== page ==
More often than not I am as excited about cooking out before the game, as I am about the game itself. Occasionally I will go the extra mile and prepare a meal that is more than the usual dogs and burgers. However I have always been a little handcuffed as to just how far I could go, due to the usual limitations. Thankfully I had the opportunity to try a product that helps bridge that gap and really opens up a lot more possibilities for your tailgating meals.
The GrillGrate is a series of 13.75″ x 5.25″ interlocking anodized aluminum panels that create a new cooking surface for your grill. The interlocking design allows you to connect as many of the panels as you would like. The panels are designed in such a way to allow perfect searing but avoid burning of many foods such as lean meats, fruits, vegetables, fish, and even pasta. This is accomplished by using a raised rail design that focuses most of the grill’s heat through those rails. In addition to this, the rails are spaced in such a way that by using The GrateTool, you can go underneath your food and pick straight up rather than try and jam a spatula underneath. The bottom of the GrillGrate has spaced elliptical holes for excess liquid to fall through, but also reduces flareups. The areas between those holes allows the fats and juices to sizzle and steam. The steam naturally moves upward and contacts the food, restoring some of the flavor that has leaked out.
The size of the panels required me to position two of them horizontally on my Weber Q100. While this felt a little cumbersome at first, it was easy to adjust. While I was heating up the grill, I used a little cooking oil and wiped down the rails as I saw in one of the manufacturer videos. Once the grill and GrillGrate were hot, I decided to first cook a big coil of Italian sausage as I wanted to see how well flareups were managed. The GrillGrate passed this test with flying colors. There were excellent grill marks as well as zero issues with the food sticking, and I didn’t see a single flareup. I was pleasantly surprised to see my sausage’s juice and grease sizzling and steaming back up into my food. It made for a very tasty lunch.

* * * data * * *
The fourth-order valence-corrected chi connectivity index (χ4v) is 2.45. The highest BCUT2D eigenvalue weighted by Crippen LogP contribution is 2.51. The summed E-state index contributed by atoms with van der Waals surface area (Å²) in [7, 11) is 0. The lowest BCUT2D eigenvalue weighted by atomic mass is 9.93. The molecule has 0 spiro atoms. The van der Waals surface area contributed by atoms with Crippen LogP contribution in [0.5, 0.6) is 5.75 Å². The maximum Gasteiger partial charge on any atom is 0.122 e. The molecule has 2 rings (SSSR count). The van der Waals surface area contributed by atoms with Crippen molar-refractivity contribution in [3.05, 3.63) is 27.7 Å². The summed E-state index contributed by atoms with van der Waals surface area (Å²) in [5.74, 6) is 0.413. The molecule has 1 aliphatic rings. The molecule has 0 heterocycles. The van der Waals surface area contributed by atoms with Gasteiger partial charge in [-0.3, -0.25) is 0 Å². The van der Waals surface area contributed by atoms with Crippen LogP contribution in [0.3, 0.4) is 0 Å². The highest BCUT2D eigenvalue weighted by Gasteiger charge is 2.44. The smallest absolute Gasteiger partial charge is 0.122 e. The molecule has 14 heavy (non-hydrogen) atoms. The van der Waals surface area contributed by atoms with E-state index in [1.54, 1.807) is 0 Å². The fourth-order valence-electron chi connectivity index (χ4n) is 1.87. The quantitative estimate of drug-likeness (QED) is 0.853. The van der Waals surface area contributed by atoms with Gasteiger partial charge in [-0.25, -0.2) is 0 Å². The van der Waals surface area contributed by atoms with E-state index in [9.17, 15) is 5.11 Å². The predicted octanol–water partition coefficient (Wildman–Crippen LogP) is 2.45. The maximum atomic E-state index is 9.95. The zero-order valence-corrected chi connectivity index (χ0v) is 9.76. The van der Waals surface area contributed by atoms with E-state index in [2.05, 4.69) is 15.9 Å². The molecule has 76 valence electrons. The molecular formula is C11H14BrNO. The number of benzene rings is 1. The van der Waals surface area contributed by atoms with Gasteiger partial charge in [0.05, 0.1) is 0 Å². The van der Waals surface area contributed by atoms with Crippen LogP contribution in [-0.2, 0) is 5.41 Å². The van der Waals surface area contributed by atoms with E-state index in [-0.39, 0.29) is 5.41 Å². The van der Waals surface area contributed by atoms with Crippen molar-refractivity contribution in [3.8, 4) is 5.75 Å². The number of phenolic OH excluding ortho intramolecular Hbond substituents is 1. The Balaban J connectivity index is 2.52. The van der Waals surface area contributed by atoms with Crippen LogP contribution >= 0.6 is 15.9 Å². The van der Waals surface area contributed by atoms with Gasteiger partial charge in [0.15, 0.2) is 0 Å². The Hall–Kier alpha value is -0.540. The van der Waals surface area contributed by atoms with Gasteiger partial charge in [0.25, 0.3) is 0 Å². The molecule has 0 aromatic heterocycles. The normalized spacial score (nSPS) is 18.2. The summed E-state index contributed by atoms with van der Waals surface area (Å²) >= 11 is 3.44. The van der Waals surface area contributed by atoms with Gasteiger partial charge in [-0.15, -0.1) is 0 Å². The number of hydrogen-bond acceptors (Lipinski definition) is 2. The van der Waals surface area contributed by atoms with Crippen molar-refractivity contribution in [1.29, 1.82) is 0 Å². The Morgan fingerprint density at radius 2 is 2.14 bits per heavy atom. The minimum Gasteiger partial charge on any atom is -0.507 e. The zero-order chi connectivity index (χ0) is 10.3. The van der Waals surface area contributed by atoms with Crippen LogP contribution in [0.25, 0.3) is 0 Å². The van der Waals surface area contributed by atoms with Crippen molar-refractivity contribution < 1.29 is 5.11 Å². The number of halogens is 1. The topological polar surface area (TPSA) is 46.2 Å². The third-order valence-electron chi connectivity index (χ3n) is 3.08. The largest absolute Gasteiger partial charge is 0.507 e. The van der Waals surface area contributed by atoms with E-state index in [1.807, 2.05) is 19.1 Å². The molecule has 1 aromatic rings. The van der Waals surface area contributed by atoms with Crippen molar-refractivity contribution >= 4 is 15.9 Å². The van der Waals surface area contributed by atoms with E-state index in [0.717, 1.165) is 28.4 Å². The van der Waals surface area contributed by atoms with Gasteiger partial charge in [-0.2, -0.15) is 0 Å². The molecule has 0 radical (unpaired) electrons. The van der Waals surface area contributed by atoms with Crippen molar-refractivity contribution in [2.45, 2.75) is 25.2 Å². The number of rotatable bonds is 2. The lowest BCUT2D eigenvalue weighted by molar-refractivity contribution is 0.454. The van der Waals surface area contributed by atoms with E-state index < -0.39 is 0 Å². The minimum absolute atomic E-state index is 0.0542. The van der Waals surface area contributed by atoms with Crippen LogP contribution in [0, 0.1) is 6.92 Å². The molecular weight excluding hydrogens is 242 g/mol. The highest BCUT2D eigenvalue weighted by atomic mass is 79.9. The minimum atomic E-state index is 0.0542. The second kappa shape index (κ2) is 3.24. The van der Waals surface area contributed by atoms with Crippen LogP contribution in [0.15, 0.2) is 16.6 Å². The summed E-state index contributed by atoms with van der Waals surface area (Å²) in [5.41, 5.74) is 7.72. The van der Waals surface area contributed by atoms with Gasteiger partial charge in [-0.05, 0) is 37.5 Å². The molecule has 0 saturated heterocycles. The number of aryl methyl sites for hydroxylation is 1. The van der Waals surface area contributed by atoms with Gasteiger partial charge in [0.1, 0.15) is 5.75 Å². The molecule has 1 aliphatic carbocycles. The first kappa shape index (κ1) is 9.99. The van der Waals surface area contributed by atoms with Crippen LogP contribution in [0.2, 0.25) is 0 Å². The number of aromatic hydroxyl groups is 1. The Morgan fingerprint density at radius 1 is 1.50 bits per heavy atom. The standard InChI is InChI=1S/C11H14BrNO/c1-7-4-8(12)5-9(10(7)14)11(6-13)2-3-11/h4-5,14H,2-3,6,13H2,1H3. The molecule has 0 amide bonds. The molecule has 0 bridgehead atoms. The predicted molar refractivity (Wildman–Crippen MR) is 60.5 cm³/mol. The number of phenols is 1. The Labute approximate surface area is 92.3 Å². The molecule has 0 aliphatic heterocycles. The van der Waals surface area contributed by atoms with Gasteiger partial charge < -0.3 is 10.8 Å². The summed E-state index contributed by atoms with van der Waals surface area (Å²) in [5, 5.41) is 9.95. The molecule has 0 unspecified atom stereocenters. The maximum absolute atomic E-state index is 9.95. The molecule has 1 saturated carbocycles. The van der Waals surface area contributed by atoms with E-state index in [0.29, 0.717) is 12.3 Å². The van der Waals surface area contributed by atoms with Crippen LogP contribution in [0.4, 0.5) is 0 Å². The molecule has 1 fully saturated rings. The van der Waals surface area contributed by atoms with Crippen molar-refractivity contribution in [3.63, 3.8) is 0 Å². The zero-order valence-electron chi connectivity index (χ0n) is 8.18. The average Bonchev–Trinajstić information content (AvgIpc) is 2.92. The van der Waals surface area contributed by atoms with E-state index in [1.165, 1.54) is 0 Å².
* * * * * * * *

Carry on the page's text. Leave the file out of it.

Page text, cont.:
For the next test I wanted to try some steaks. I was again greeted with a familiar searing sound and I knew that those coveted grill marks were a sure thing. Again absolutely no issues with sticking or flareups, and the sizzling juice effect was present throughout.
For my final test I wanted to do something to see how well those ultra delicate foods did. I sliced up a few bananas and put them on the GrillGrate. This time I used the GrateTool to go underneath the food and pick straight up. Sure enough they came off without being destroyed and I was sold. A little sticking from the bananas but it wasn’t enough to change my opinion of the product. On a side note they made for one heck of a banana split. To clean up I gave The GrillGrate a decent brushing and cleaned out the areas between the rails by flipping the GrateTool over and scraping out any gunk. It was a quick and easy process to say the least.
I would recommend the GrillGrate to anyone who wants to branch out in their tailgating fare. As I previously mentioned, the size of the product may be a limitation for you. However beyond that I do not see any apparent downside. The flareup reductions mean that you can use those marinades and fattier meats with confidence. The GrateTool and raised rails would surely allow you to cook those ultra delicate foods without tearing them up while trying to flip them. Plus the bottom would prevent most if not all fall through events that happen with thinner items.
Keep in mind that this isn’t a permanent modification so if you are keeping it simple, with food that you know you won’t have difficulty with, you can leave the GrillGrate at home. You can also transfer it over to your backyard grill if you so desired. Because the panels do interlock you could make a very large surface if you wished. The company also has some custom sizes for sale such as grates for the the LARGE Big Green Egg, XL Big Green Egg and 22″ Weber kettles. In addition to those, 20″ x 5.25″ panels can also be purchased if you are interested.
Should you decide they aren’t for you, they offer a 30 day, no questions asked warranty. You can’t argue with that. For all the advantages with no obvious disadvantages, the GrillGrate gets my stamp of approval. To get a grill grate of your own, click on any of the links within this post.
- Tailgating Gear in Review: September 2010 Edition
- Holiday Gift Guide 2010
- My Prayers Have Been Answered: Johnsonville Brat Burger
- The Beer Tool Review
- FlameDisk Makes Charcoal Obsolete
- GasWatch Takes The Guesswork Out Of Tailgating
- Video: Dirty Grills Gone Wild
- The Great Debate: Charcoal or Gas?
- Demotivational Poster for Tailgaters
- Video: How to Make Crosshatch Grill Marks